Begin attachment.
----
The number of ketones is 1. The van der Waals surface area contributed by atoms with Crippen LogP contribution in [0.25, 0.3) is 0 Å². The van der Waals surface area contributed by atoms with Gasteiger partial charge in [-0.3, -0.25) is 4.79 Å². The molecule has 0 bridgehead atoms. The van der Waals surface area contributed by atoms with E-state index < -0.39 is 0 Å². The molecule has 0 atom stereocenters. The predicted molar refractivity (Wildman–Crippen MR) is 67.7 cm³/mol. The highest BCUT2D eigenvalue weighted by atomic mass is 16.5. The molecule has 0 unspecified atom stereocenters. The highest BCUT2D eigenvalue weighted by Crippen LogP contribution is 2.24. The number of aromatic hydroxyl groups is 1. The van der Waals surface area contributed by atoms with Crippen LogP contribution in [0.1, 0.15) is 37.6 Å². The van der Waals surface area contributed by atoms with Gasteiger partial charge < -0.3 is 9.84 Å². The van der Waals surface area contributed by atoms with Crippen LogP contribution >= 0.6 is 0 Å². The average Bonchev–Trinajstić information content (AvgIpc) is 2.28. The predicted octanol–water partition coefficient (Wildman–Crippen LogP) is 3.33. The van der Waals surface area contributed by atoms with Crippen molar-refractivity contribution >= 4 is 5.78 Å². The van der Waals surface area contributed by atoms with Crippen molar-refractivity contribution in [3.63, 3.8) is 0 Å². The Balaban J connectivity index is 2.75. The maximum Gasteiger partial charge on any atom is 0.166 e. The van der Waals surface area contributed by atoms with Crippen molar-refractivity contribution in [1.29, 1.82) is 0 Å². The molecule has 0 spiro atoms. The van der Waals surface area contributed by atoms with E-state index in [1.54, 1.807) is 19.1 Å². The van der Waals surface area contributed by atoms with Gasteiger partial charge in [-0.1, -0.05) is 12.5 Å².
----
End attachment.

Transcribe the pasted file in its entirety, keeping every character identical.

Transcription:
The number of ketones is 1. The van der Waals surface area contributed by atoms with Crippen LogP contribution in [0.25, 0.3) is 0 Å². The van der Waals surface area contributed by atoms with Gasteiger partial charge in [-0.3, -0.25) is 4.79 Å². The molecule has 0 bridgehead atoms. The van der Waals surface area contributed by atoms with E-state index < -0.39 is 0 Å². The molecule has 0 atom stereocenters. The predicted molar refractivity (Wildman–Crippen MR) is 67.7 cm³/mol. The highest BCUT2D eigenvalue weighted by atomic mass is 16.5. The molecule has 0 unspecified atom stereocenters. The highest BCUT2D eigenvalue weighted by Crippen LogP contribution is 2.24. The number of aromatic hydroxyl groups is 1. The van der Waals surface area contributed by atoms with Crippen LogP contribution in [0.1, 0.15) is 37.6 Å². The van der Waals surface area contributed by atoms with Gasteiger partial charge < -0.3 is 9.84 Å². The van der Waals surface area contributed by atoms with Crippen LogP contribution >= 0.6 is 0 Å². The average Bonchev–Trinajstić information content (AvgIpc) is 2.28. The predicted octanol–water partition coefficient (Wildman–Crippen LogP) is 3.33. The van der Waals surface area contributed by atoms with Crippen molar-refractivity contribution >= 4 is 5.78 Å². The van der Waals surface area contributed by atoms with Crippen molar-refractivity contribution in [3.63, 3.8) is 0 Å². The Balaban J connectivity index is 2.75. The maximum Gasteiger partial charge on any atom is 0.166 e. The van der Waals surface area contributed by atoms with Crippen molar-refractivity contribution in [1.29, 1.82) is 0 Å². The molecule has 0 spiro atoms. The van der Waals surface area contributed by atoms with E-state index in [1.54, 1.807) is 19.1 Å². The van der Waals surface area contributed by atoms with Gasteiger partial charge in [-0.1, -0.05) is 12.5 Å².